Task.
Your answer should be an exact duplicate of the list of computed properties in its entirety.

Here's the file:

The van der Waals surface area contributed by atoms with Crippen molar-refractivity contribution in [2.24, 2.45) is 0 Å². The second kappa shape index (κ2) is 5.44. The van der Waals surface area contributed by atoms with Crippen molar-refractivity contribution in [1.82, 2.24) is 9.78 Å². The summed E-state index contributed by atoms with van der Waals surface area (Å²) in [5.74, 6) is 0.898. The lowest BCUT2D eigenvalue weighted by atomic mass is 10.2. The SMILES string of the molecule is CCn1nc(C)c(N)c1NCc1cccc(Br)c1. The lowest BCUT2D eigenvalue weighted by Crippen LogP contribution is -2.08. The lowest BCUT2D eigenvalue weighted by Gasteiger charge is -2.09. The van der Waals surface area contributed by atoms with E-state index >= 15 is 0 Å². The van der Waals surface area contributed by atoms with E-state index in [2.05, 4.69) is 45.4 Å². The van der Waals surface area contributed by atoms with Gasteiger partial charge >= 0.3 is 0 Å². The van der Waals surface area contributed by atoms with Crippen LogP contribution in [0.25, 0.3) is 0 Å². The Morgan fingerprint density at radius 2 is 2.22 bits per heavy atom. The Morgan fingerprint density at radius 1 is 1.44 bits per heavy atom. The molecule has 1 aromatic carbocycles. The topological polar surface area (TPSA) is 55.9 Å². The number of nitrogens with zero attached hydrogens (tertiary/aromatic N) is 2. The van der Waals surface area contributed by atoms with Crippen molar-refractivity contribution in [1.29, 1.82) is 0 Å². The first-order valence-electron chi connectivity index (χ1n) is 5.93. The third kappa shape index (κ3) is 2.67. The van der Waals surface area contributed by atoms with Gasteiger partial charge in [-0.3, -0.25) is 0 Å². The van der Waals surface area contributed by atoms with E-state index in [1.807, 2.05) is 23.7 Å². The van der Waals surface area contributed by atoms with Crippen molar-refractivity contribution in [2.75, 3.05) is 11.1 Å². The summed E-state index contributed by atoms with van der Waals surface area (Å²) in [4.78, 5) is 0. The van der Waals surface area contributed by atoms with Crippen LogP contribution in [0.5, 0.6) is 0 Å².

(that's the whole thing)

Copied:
The van der Waals surface area contributed by atoms with Crippen molar-refractivity contribution in [2.24, 2.45) is 0 Å². The second kappa shape index (κ2) is 5.44. The van der Waals surface area contributed by atoms with Crippen molar-refractivity contribution in [1.82, 2.24) is 9.78 Å². The summed E-state index contributed by atoms with van der Waals surface area (Å²) in [5.74, 6) is 0.898. The lowest BCUT2D eigenvalue weighted by atomic mass is 10.2. The SMILES string of the molecule is CCn1nc(C)c(N)c1NCc1cccc(Br)c1. The lowest BCUT2D eigenvalue weighted by Crippen LogP contribution is -2.08. The lowest BCUT2D eigenvalue weighted by Gasteiger charge is -2.09. The van der Waals surface area contributed by atoms with E-state index >= 15 is 0 Å². The van der Waals surface area contributed by atoms with E-state index in [2.05, 4.69) is 45.4 Å². The van der Waals surface area contributed by atoms with Gasteiger partial charge >= 0.3 is 0 Å². The van der Waals surface area contributed by atoms with Crippen LogP contribution in [0.25, 0.3) is 0 Å². The Morgan fingerprint density at radius 2 is 2.22 bits per heavy atom. The Morgan fingerprint density at radius 1 is 1.44 bits per heavy atom. The molecule has 1 aromatic carbocycles. The topological polar surface area (TPSA) is 55.9 Å². The number of nitrogens with zero attached hydrogens (tertiary/aromatic N) is 2. The van der Waals surface area contributed by atoms with Crippen molar-refractivity contribution in [1.29, 1.82) is 0 Å². The first-order valence-electron chi connectivity index (χ1n) is 5.93. The third kappa shape index (κ3) is 2.67. The van der Waals surface area contributed by atoms with Gasteiger partial charge in [-0.3, -0.25) is 0 Å². The van der Waals surface area contributed by atoms with E-state index in [1.807, 2.05) is 23.7 Å². The van der Waals surface area contributed by atoms with Crippen molar-refractivity contribution in [2.75, 3.05) is 11.1 Å². The summed E-state index contributed by atoms with van der Waals surface area (Å²) in [4.78, 5) is 0. The van der Waals surface area contributed by atoms with Crippen LogP contribution in [0.5, 0.6) is 0 Å².